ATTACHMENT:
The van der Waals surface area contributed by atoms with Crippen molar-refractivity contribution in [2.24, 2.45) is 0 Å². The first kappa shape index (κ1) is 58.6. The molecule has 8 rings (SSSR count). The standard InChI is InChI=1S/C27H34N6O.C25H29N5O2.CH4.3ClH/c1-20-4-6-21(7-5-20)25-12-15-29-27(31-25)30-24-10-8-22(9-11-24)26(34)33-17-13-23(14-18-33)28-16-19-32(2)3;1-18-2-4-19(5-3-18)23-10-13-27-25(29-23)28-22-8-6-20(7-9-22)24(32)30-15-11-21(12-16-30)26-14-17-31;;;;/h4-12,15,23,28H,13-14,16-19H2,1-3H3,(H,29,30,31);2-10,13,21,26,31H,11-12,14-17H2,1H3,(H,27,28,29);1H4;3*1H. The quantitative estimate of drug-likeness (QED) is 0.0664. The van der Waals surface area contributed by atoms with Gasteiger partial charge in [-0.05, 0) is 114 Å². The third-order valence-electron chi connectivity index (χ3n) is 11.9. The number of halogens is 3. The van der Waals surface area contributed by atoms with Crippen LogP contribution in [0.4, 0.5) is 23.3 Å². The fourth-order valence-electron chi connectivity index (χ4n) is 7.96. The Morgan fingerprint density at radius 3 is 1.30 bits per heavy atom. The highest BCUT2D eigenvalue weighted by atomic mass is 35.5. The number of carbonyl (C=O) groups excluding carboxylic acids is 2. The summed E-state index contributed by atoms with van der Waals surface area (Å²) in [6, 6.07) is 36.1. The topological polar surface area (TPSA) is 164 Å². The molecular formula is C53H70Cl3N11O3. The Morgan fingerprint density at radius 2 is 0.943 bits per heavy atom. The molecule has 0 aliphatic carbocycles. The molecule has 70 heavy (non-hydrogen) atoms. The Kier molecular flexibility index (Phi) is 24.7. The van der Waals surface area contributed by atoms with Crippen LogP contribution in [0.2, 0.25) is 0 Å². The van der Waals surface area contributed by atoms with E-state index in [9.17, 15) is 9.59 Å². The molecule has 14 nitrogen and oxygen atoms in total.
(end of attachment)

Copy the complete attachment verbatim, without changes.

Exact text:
The van der Waals surface area contributed by atoms with Crippen molar-refractivity contribution in [2.24, 2.45) is 0 Å². The first kappa shape index (κ1) is 58.6. The molecule has 8 rings (SSSR count). The standard InChI is InChI=1S/C27H34N6O.C25H29N5O2.CH4.3ClH/c1-20-4-6-21(7-5-20)25-12-15-29-27(31-25)30-24-10-8-22(9-11-24)26(34)33-17-13-23(14-18-33)28-16-19-32(2)3;1-18-2-4-19(5-3-18)23-10-13-27-25(29-23)28-22-8-6-20(7-9-22)24(32)30-15-11-21(12-16-30)26-14-17-31;;;;/h4-12,15,23,28H,13-14,16-19H2,1-3H3,(H,29,30,31);2-10,13,21,26,31H,11-12,14-17H2,1H3,(H,27,28,29);1H4;3*1H. The quantitative estimate of drug-likeness (QED) is 0.0664. The van der Waals surface area contributed by atoms with Gasteiger partial charge in [-0.05, 0) is 114 Å². The third-order valence-electron chi connectivity index (χ3n) is 11.9. The number of halogens is 3. The van der Waals surface area contributed by atoms with Crippen LogP contribution in [0.4, 0.5) is 23.3 Å². The fourth-order valence-electron chi connectivity index (χ4n) is 7.96. The Morgan fingerprint density at radius 3 is 1.30 bits per heavy atom. The highest BCUT2D eigenvalue weighted by atomic mass is 35.5. The number of carbonyl (C=O) groups excluding carboxylic acids is 2. The summed E-state index contributed by atoms with van der Waals surface area (Å²) in [6, 6.07) is 36.1. The topological polar surface area (TPSA) is 164 Å². The molecular formula is C53H70Cl3N11O3. The Morgan fingerprint density at radius 2 is 0.943 bits per heavy atom. The molecule has 0 aliphatic carbocycles. The molecule has 70 heavy (non-hydrogen) atoms. The Kier molecular flexibility index (Phi) is 24.7. The van der Waals surface area contributed by atoms with Crippen LogP contribution in [0.2, 0.25) is 0 Å². The van der Waals surface area contributed by atoms with E-state index in [9.17, 15) is 9.59 Å². The molecule has 14 nitrogen and oxygen atoms in total.